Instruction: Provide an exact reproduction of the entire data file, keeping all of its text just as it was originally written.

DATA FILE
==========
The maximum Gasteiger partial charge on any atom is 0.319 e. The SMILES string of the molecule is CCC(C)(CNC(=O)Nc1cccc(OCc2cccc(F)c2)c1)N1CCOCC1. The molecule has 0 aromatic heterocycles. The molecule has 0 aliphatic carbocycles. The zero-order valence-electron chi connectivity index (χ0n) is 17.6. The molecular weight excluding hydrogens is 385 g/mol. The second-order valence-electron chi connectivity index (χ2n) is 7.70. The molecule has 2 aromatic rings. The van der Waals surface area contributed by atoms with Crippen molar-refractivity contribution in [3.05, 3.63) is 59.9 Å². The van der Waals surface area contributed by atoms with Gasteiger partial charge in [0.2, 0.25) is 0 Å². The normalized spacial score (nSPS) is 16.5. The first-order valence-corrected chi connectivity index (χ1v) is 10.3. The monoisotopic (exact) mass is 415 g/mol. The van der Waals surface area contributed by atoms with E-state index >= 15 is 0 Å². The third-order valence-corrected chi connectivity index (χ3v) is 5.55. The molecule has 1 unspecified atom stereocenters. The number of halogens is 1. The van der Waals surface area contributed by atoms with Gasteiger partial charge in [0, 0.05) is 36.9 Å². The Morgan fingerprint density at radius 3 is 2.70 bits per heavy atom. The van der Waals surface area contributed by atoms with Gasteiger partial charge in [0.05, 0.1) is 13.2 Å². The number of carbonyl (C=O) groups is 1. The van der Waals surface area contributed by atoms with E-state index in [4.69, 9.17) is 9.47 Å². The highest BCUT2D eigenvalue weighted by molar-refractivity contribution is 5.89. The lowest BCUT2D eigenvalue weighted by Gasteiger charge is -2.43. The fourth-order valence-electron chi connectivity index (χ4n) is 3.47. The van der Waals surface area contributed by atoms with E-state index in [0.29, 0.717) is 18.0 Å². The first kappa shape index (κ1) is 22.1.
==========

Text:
The maximum Gasteiger partial charge on any atom is 0.319 e. The SMILES string of the molecule is CCC(C)(CNC(=O)Nc1cccc(OCc2cccc(F)c2)c1)N1CCOCC1. The molecule has 0 aromatic heterocycles. The molecule has 0 aliphatic carbocycles. The zero-order valence-electron chi connectivity index (χ0n) is 17.6. The molecular weight excluding hydrogens is 385 g/mol. The second-order valence-electron chi connectivity index (χ2n) is 7.70. The molecule has 2 aromatic rings. The van der Waals surface area contributed by atoms with Crippen molar-refractivity contribution in [3.05, 3.63) is 59.9 Å². The van der Waals surface area contributed by atoms with Gasteiger partial charge in [0.2, 0.25) is 0 Å². The normalized spacial score (nSPS) is 16.5. The first-order valence-corrected chi connectivity index (χ1v) is 10.3. The monoisotopic (exact) mass is 415 g/mol. The van der Waals surface area contributed by atoms with E-state index >= 15 is 0 Å². The third-order valence-corrected chi connectivity index (χ3v) is 5.55. The molecule has 1 unspecified atom stereocenters. The number of halogens is 1. The van der Waals surface area contributed by atoms with Gasteiger partial charge in [0, 0.05) is 36.9 Å². The Morgan fingerprint density at radius 3 is 2.70 bits per heavy atom. The van der Waals surface area contributed by atoms with Gasteiger partial charge in [0.05, 0.1) is 13.2 Å². The number of carbonyl (C=O) groups is 1. The van der Waals surface area contributed by atoms with E-state index in [4.69, 9.17) is 9.47 Å². The highest BCUT2D eigenvalue weighted by molar-refractivity contribution is 5.89. The lowest BCUT2D eigenvalue weighted by Gasteiger charge is -2.43. The fourth-order valence-electron chi connectivity index (χ4n) is 3.47. The van der Waals surface area contributed by atoms with E-state index in [0.29, 0.717) is 18.0 Å². The first kappa shape index (κ1) is 22.1.